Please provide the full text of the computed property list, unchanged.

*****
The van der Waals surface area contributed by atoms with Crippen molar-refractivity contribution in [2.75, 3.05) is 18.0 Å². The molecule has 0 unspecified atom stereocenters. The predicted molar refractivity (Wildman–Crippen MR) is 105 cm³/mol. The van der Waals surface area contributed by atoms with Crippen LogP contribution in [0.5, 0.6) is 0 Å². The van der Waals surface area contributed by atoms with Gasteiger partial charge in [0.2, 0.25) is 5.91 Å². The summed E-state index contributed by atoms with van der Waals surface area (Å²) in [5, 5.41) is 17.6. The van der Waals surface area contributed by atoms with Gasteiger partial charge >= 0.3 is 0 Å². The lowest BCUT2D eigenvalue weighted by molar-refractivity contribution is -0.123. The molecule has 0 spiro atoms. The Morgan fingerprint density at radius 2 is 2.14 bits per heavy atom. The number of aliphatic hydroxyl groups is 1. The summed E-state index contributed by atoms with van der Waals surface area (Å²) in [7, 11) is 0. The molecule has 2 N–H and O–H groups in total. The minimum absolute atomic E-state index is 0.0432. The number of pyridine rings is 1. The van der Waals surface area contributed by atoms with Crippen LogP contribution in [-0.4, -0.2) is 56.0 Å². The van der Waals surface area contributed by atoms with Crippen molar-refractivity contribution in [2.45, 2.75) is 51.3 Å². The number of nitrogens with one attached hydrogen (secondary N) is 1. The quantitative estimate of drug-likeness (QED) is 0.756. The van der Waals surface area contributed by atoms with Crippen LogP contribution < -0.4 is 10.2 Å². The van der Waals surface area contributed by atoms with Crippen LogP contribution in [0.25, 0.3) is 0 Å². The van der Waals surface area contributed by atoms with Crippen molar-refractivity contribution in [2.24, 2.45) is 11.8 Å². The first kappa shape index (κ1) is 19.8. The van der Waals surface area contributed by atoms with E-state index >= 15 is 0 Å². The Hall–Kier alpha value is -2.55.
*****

The van der Waals surface area contributed by atoms with Crippen molar-refractivity contribution in [2.75, 3.05) is 18.0 Å². The molecule has 0 unspecified atom stereocenters. The predicted molar refractivity (Wildman–Crippen MR) is 105 cm³/mol. The van der Waals surface area contributed by atoms with Crippen LogP contribution in [0.5, 0.6) is 0 Å². The van der Waals surface area contributed by atoms with Gasteiger partial charge in [0.2, 0.25) is 5.91 Å². The summed E-state index contributed by atoms with van der Waals surface area (Å²) in [5, 5.41) is 17.6. The van der Waals surface area contributed by atoms with Gasteiger partial charge >= 0.3 is 0 Å². The lowest BCUT2D eigenvalue weighted by molar-refractivity contribution is -0.123. The molecule has 0 spiro atoms. The Morgan fingerprint density at radius 2 is 2.14 bits per heavy atom. The number of aliphatic hydroxyl groups is 1. The summed E-state index contributed by atoms with van der Waals surface area (Å²) in [7, 11) is 0. The molecule has 2 N–H and O–H groups in total. The minimum absolute atomic E-state index is 0.0432. The number of pyridine rings is 1. The van der Waals surface area contributed by atoms with Crippen LogP contribution in [-0.4, -0.2) is 56.0 Å². The van der Waals surface area contributed by atoms with Crippen molar-refractivity contribution in [2.45, 2.75) is 51.3 Å². The number of nitrogens with one attached hydrogen (secondary N) is 1. The quantitative estimate of drug-likeness (QED) is 0.756. The van der Waals surface area contributed by atoms with Crippen LogP contribution < -0.4 is 10.2 Å². The van der Waals surface area contributed by atoms with Crippen LogP contribution in [0.25, 0.3) is 0 Å². The van der Waals surface area contributed by atoms with Crippen molar-refractivity contribution in [2.24, 2.45) is 11.8 Å². The first kappa shape index (κ1) is 19.8. The van der Waals surface area contributed by atoms with E-state index >= 15 is 0 Å². The Hall–Kier alpha value is -2.55.